“One of the best trick that old team ever pulled off was against Boston in Chicago.  Kelly engineered the deal, although he was on first base, with a runner—(Tom) Burns, I think—on third.  One was out and the worst hitter on the team was up, with one run needed.  Kelly was standing on first, and as the pitcher prepared to deliver the ball Kel went dashing towards second, yelling at the top of his lungs.

“The pitcher took a glance to see if the runner had left third and saw him standing still, and to his astonishment saw Kelly still tearing towards second.  He hesitated, expecting Kel would stop or slow up—then threw, and threw high, while Kel, instead of sliding and reaching second in safety, merely touched the base and tore towards third at top speed, leaving the second baseman holding the ball in astonishment.  The runner at third had moved off ten feet as Kel came tearing towards him yelling commands, and catching the drift of the play, he sprinted for home.  The throw went to the plate ahead of him as he rushed homeward and seeing himself hopelessly out he slowed up a bit, and Kelly, coming on from third, slid around him, escaped the astonished catcher, who was tagging the other runner, and scored, evening up the game.”

Mike "King" Kelly

Mike “King” Kelly

Fullerton also wrote about the “Kelly Slide,” or “Kelly Spread,” the hook slide Kelly made famous, which also went by another name:

“Kelly invented the ‘Chicago Slide,’ which was one of the greatest tricks ever pulled off.  It was a combination slide, twist and dodge.  The runner went straight down the line at top speed and when nearing the base threw himself either inside or outside of the line, doubled the left leg under him—if sliding inside, or the right, if sliding outside—slid on the doubled up leg and the hip, hooked the foot on the other leg around the base, and pivoted on it, stopping on the opposite side of the base.

“Every player of the old Chicago team practiced and perfected that slide and got away with hundreds of stolen bases when really they should have been touched out easily  There are some modern players who make the slide something as it was done then, but Bill Dahlen of New York really is the only one in either big league who executes it regularly and perfectly.”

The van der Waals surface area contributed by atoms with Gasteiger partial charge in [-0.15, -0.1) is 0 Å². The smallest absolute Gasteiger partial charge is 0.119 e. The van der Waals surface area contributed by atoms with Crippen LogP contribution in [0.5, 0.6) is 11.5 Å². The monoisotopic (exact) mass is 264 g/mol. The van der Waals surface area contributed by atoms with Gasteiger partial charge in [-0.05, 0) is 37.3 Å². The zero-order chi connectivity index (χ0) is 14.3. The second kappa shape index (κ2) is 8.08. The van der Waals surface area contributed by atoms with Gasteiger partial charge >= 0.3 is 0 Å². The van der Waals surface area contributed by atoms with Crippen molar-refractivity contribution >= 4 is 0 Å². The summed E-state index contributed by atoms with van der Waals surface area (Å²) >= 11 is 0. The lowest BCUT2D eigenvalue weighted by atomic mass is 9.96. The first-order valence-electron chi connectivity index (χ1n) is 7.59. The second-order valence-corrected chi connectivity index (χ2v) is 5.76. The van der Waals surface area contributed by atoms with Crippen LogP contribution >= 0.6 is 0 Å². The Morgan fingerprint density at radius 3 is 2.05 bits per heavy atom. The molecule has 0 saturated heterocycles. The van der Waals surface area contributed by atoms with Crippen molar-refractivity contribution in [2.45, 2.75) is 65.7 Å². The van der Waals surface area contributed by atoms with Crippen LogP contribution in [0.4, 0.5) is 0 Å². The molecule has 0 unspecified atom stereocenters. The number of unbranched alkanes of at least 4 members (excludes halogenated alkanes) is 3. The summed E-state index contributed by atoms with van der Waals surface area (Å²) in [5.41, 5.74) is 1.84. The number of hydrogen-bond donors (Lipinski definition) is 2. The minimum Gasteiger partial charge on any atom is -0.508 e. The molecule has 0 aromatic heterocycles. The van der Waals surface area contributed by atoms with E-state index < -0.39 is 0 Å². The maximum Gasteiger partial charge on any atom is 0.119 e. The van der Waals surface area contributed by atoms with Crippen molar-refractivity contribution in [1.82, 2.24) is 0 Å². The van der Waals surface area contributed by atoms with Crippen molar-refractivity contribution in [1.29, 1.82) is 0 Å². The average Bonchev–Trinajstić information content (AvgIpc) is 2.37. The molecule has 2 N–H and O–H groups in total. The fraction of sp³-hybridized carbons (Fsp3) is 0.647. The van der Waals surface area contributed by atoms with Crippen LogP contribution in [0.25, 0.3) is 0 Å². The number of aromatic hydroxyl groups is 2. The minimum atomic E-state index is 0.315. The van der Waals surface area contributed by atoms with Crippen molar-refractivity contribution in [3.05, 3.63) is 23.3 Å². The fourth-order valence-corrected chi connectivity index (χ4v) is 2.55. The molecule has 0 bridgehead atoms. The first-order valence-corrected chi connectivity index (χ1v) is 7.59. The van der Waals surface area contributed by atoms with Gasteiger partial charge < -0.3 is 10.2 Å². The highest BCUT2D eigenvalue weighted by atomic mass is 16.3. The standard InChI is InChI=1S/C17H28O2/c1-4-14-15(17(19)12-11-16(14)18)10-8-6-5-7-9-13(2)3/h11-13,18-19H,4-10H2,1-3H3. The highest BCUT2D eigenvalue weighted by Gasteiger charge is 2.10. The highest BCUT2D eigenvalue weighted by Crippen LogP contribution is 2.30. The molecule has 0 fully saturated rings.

And, as with most Fullerton reminiscences there were stories about his personal favorite players; which may, or may not have actually happened on a baseball field somewhere, to someone.

Elmer Foster was a great base runner, after his style.  He ran regardless of consequences and perhaps no man that ever played in fast company ever took an extra base on a hit oftener as did Elmer.  He simply refused to stop at his legitimate destination, and kept right on.  When he got caught he always said:  ‘Why, I wasn’t a bit tired.  Why should I have stopped running?’

“On day Foster was turning third, trying to score from second on a short hit, when Billy Kuehne bumped him with his hip, threw him out into the grass, and forced him to stop.  Elmer was wild.  He kept yelling, ‘I’ll be around here again.’  The next time up he made a two base hit and he never stopped at second, but dashed on for third at top speed.  The second baseman, surprised, made a high throw to third and Kuehne stretched to get the ball just as Foster, leaping through the air, landed on his chest with both feet and kicked him half way to the grandstand.  Foster came home running backwards and yelping with delight at Kuehne—and then got sore because he was called out.”

Elmer Foster

Elmer Foster

“One of the funniest incidents in base stealing I ever saw happened in Chicago one of the yeas that Bill Lange led the league in base running.  It was a close race between Lange and (Billy) Hamilton for the honors and the season was drawing to a close.  The game was close, and Lange led off the eighth inning with a two bagger.  Anson went to bat and laid down a perfect bunt, intending to sacrifice.  He went out in a close finish at first, and looking up, discovered Lange still perched on second.  He was furious, but the condition was mild compared to what he experienced an instant later when Lange stole third—and took the lead fo the base running honors.”